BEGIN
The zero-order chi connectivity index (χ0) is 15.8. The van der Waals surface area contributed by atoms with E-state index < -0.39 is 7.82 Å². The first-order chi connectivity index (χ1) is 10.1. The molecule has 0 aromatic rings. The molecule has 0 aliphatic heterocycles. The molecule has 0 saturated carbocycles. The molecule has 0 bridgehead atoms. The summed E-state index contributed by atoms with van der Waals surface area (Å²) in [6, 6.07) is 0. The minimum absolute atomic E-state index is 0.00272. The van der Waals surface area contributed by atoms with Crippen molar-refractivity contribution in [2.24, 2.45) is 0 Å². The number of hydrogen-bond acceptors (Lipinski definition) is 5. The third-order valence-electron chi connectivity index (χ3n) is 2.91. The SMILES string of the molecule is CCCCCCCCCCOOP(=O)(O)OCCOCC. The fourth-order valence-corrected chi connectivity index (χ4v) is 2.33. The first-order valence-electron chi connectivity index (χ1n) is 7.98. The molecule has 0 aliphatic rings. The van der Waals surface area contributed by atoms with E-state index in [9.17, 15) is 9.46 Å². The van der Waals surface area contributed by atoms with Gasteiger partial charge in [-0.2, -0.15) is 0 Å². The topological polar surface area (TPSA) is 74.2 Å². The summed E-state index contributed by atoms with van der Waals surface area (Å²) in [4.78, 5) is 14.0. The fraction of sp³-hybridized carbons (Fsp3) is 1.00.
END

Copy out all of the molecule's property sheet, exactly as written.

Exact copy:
The zero-order chi connectivity index (χ0) is 15.8. The van der Waals surface area contributed by atoms with E-state index < -0.39 is 7.82 Å². The first-order chi connectivity index (χ1) is 10.1. The molecule has 0 aromatic rings. The molecule has 0 aliphatic heterocycles. The molecule has 0 saturated carbocycles. The molecule has 0 bridgehead atoms. The summed E-state index contributed by atoms with van der Waals surface area (Å²) in [6, 6.07) is 0. The minimum absolute atomic E-state index is 0.00272. The van der Waals surface area contributed by atoms with Crippen molar-refractivity contribution in [2.24, 2.45) is 0 Å². The number of hydrogen-bond acceptors (Lipinski definition) is 5. The third-order valence-electron chi connectivity index (χ3n) is 2.91. The SMILES string of the molecule is CCCCCCCCCCOOP(=O)(O)OCCOCC. The fourth-order valence-corrected chi connectivity index (χ4v) is 2.33. The first-order valence-electron chi connectivity index (χ1n) is 7.98. The molecule has 0 aliphatic rings. The van der Waals surface area contributed by atoms with E-state index in [9.17, 15) is 9.46 Å². The van der Waals surface area contributed by atoms with Gasteiger partial charge in [-0.2, -0.15) is 0 Å². The topological polar surface area (TPSA) is 74.2 Å². The summed E-state index contributed by atoms with van der Waals surface area (Å²) in [4.78, 5) is 14.0. The fraction of sp³-hybridized carbons (Fsp3) is 1.00.